When you live in, or are considering moving into, a neighborhood of single-family residences, the influence of your homeowners’ or property owners’ association cannot be overstated.
In the U.S., nearly 60 percent of recently built single-family houses, and 80 percent of houses in new subdivisions, are part of a homeowners association (HOA), according to a 2019 research paper called The Rise and Effects of Homeowners Associations.
I got a schooling on this subject trying to get the Declarations, Covenant, Conditions and Restrictions (DCC&Rs) of my own neighborhood changed to allow residents to raise chickens. What I learned: It can be very very difficult to make changes (depending on the stated rules for amending them). So, if you’re moving, make sure you’re comfortable with the restrictions in your new prospective neighborhood before making a commitment. In any case, it’s useful to be armed with information.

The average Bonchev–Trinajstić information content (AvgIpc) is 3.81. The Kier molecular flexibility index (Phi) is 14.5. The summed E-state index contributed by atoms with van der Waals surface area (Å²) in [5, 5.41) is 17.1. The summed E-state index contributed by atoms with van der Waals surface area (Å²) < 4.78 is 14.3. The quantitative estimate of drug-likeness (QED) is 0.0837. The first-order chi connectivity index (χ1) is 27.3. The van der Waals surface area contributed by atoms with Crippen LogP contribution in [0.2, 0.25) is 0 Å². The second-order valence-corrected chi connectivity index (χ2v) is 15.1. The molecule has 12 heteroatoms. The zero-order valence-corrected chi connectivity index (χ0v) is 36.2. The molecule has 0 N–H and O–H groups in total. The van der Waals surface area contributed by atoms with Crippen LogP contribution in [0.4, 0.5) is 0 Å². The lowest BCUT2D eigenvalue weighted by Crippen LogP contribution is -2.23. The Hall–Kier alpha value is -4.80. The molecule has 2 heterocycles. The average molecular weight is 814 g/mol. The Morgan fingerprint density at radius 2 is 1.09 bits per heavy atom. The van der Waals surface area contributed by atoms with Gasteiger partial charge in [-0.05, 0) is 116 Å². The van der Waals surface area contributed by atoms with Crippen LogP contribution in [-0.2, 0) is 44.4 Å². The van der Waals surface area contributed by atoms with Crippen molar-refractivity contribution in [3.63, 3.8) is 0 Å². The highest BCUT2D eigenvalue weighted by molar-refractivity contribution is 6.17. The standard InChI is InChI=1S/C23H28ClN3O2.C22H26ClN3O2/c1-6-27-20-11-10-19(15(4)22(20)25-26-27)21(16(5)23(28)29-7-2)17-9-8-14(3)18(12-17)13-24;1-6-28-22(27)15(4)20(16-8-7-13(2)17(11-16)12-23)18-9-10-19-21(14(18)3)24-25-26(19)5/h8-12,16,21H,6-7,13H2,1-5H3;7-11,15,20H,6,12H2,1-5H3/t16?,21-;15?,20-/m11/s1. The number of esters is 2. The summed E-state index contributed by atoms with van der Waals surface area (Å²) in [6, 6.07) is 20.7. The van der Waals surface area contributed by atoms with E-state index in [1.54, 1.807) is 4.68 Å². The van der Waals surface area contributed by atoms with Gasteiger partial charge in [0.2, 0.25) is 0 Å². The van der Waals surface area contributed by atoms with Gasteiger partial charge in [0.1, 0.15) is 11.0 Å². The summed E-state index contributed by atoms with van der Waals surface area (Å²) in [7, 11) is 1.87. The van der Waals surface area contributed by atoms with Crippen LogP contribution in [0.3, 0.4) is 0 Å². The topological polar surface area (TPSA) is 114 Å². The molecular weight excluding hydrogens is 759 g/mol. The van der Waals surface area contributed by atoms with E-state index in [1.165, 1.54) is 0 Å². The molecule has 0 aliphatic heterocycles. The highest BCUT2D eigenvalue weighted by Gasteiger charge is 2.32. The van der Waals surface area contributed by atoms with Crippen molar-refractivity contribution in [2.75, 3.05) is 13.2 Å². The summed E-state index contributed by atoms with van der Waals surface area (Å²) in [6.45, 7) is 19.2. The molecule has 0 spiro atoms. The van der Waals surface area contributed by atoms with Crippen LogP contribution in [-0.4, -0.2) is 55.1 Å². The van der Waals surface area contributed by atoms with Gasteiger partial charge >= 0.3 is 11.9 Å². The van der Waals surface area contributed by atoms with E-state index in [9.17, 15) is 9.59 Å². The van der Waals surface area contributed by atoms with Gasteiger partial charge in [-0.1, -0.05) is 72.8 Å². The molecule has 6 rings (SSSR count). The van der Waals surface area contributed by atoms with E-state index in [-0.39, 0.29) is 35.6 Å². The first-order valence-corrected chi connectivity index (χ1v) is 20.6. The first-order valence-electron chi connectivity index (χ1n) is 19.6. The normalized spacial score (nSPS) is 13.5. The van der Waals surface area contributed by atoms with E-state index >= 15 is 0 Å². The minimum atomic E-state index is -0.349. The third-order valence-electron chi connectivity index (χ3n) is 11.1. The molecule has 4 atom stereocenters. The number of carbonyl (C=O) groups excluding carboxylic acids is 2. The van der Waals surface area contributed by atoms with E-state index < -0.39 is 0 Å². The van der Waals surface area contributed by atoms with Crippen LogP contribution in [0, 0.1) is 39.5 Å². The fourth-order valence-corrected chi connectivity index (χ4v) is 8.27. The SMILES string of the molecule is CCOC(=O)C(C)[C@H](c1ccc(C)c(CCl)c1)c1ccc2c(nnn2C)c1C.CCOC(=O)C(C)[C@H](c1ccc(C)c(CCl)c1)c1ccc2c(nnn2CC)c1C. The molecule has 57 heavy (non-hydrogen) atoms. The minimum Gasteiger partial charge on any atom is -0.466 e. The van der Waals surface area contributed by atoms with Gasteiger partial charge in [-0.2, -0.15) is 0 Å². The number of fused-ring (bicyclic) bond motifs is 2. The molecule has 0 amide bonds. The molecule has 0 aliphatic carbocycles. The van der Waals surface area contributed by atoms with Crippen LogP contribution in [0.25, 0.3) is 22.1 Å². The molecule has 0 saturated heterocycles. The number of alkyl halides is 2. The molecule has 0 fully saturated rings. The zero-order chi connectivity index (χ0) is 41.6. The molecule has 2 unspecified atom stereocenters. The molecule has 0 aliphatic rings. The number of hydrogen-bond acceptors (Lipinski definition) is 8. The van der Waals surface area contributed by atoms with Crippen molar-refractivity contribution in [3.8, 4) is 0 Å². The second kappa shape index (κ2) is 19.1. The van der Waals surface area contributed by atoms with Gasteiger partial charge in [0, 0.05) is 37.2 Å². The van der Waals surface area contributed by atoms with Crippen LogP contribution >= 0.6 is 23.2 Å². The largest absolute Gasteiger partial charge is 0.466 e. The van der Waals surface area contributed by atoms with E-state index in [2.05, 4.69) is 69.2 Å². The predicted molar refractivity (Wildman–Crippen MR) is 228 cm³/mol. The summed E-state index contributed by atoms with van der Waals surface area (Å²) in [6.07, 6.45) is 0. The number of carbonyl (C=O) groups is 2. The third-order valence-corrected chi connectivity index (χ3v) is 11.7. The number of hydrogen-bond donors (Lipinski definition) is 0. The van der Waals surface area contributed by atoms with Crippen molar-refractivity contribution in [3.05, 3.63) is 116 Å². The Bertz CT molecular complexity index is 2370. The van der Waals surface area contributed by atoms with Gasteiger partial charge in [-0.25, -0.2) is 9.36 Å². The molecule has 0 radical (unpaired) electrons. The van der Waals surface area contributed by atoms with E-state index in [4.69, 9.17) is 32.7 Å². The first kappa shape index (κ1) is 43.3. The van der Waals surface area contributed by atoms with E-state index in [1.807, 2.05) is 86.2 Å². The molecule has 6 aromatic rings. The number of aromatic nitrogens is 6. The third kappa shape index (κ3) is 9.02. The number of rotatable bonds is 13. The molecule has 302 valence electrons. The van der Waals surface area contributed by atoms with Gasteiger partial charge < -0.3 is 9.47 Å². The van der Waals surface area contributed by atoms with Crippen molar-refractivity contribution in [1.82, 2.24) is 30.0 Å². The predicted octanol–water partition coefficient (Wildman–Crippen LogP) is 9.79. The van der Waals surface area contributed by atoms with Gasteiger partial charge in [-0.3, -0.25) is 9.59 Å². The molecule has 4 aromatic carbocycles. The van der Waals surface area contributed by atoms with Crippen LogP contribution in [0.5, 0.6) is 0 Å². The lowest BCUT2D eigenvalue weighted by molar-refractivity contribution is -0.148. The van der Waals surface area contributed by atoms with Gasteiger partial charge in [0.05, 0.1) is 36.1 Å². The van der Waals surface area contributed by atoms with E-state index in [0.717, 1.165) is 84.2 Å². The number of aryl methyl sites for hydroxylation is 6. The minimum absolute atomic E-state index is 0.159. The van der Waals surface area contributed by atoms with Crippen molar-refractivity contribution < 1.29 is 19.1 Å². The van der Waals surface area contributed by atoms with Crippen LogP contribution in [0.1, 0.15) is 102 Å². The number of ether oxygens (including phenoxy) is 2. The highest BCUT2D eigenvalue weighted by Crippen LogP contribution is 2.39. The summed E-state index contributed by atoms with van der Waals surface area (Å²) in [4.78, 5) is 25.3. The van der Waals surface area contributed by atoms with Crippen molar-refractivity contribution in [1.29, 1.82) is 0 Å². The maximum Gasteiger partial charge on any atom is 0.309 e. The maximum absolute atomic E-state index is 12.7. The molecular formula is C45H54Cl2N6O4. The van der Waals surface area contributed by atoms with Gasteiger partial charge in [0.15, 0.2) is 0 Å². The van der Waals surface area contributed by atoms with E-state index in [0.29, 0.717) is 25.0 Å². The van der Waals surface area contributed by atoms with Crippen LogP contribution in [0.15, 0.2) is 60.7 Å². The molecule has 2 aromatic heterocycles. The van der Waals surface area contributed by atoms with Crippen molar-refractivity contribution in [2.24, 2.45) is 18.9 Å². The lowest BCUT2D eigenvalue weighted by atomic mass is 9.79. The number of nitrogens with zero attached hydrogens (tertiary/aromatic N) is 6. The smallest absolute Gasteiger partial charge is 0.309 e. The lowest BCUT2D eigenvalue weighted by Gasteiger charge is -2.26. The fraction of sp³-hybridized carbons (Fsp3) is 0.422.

Tips from Kelly Simon of TP&W
This topic came up when I spoke with Kelly Simon of Texas Parks & Wildlife for the video, and she shared a few valuable resources for me to distribute here. I’ll include them here with her comments on their importance:
- Public and Private Land Use Regulation: Zoning and Deed Restrictions. A history of the development and intent of deed restrictions and CC&Rs. This is much more interesting than it sounds.
- Drafting and Maintaining Deed Restrictions for existing neighborhoods. This legal publication provides guidance to paralegals on how to address a client’s desire to change existing restrictions. These two docs (#s 1 and 2) are good background for anyone interested in making a dive into their HOA/POA for the purpose of changing restrictions re native landscaping.
- Tips for dealings between local governments and landowners. This is just good stuff to know so that property owners understand how local law and subdivision rules interact
- Article about the Landscaping Bill (here’s the bill: Texas S.B. 198, 2013) to prevent HOAs from prohibiting use of native grasses or xeriscapes in landscaping.
- Lawn enforcement: How municipal policies and neighborhood norms influence homeowner residential landscape management. This is a fairly academic piece, but it’s interesting if you have the time to read it. Of bigger importance is the goldmine of a literature cited section.